handle an EPCM fault at any time. In practice, this can happen on events like
power transitions when the ephemeral key that encrypts enclave memory is lost.
Application interface
Enclave build functions
In addition to the traditional compiler and linker build process, SGX has a
separate enclave “build” process. Enclaves must be built before they can be
executed (entered). The first step in building an enclave is opening the
**/dev/sgx_enclave** device. Since enclave memory is protected from direct
access, special privileged instructions are Then used to copy data into enclave
pages and establish enclave page permissions.
.. kernel-doc:: arch/x86/kernel/cpu/sgx/ioctl.c
:functions: sgx_ioc_enclave_create
Enclave vDSO
Entering an enclave can only be done through SGX-specific EENTER and ERESUME
functions, and is a non-trivial process. Because of the complexity of
transitioning to and from an enclave, enclaves typically utilize a library to
handle the actual transitions. This is roughly analogous to how glibc
implementations are used by most applications to wrap system calls.
Another crucial characteristic of enclaves is that they can generate exceptions
as part of their normal operation that need to be handled in the enclave or are
unique to SGX.
Instead of the traditional signal mechanism to handle these exceptions, SGX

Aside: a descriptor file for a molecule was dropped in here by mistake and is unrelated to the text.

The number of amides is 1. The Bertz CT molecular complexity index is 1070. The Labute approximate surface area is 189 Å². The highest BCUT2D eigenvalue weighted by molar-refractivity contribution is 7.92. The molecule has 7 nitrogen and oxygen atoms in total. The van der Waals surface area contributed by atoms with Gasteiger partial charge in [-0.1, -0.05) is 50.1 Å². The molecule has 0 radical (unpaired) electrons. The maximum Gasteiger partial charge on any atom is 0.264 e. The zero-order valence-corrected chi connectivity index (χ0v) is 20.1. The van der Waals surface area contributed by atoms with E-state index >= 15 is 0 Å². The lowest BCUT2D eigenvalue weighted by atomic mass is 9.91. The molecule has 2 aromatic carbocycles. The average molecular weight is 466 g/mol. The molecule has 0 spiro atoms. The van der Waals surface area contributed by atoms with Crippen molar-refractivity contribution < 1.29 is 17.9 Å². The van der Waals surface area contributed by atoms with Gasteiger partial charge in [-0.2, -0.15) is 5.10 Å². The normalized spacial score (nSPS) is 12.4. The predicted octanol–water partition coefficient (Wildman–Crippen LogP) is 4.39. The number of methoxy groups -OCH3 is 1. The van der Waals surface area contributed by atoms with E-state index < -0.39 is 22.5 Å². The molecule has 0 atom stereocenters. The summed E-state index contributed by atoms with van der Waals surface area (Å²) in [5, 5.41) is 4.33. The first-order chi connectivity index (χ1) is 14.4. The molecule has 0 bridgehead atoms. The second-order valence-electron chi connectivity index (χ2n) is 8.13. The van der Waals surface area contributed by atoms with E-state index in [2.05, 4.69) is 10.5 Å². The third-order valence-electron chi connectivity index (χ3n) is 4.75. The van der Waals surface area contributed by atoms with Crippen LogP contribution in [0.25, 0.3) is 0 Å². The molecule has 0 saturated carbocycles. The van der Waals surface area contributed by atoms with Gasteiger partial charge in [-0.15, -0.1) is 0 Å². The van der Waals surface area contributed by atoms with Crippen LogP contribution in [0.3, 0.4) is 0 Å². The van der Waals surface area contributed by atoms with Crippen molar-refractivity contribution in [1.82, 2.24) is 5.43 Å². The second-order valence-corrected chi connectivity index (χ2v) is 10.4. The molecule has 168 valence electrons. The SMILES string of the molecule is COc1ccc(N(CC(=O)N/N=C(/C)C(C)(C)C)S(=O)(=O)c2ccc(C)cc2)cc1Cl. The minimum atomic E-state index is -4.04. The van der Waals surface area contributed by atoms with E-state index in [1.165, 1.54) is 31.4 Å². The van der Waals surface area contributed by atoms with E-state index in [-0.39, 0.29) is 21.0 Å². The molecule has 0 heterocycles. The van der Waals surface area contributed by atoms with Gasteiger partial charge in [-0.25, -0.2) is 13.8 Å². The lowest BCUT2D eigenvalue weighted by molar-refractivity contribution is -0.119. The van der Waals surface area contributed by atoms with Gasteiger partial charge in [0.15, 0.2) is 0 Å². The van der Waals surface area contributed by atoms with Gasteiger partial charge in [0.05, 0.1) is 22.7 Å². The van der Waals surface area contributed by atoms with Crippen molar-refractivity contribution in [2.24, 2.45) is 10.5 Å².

can leverage special exception fixup provided by the vDSO. The kernel-provided
vDSO function wraps low-level transitions to/from the enclave like EENTER and
ERESUME. The vDSO function intercepts exceptions that would otherwise generate
a signal and return the fault information directly to its caller. This avoids
the need to juggle signal handlers.
.. kernel-doc:: arch/x86/include/uapi/asm/sgx.h
:functions: vdso_sgx_enter_enclave_t
SGX support includes a kernel thread called *ksgxwapd*.
EPC sanitization
ksgxd is started when SGX initializes. Enclave memory is typically ready
For use when the processor powers on or resets. However, if SGX has been in
use since the reset, enclave pages may be in an inconsistent state. This might
occur after a crash and kexec() cycle, for instance. At boot, ksgxd
reinitializes all enclave pages so that they can be allocated and re-used.
The sanitization is done by going through EPC address space and applying the
EREMOVE function to each physical page. Some enclave pages like SECS pages have
hardware dependencies on other pages which prevents EREMOVE from functioning.
Executing two EREMOVE passes removes the dependencies.
Page reclaimer
Similar to the core kswapd, ksgxd, is responsible for managing the
overcommitment of enclave memory. If the system runs out of enclave memory,
*ksgxwapd* “swaps” enclave memory to normal memory.
Launch Control
SGX provides a launch control mechanism. After all enclave pages have been
copied, kernel executes EINIT function, which initializes the enclave. Only after
this the CPU can execute inside the enclave.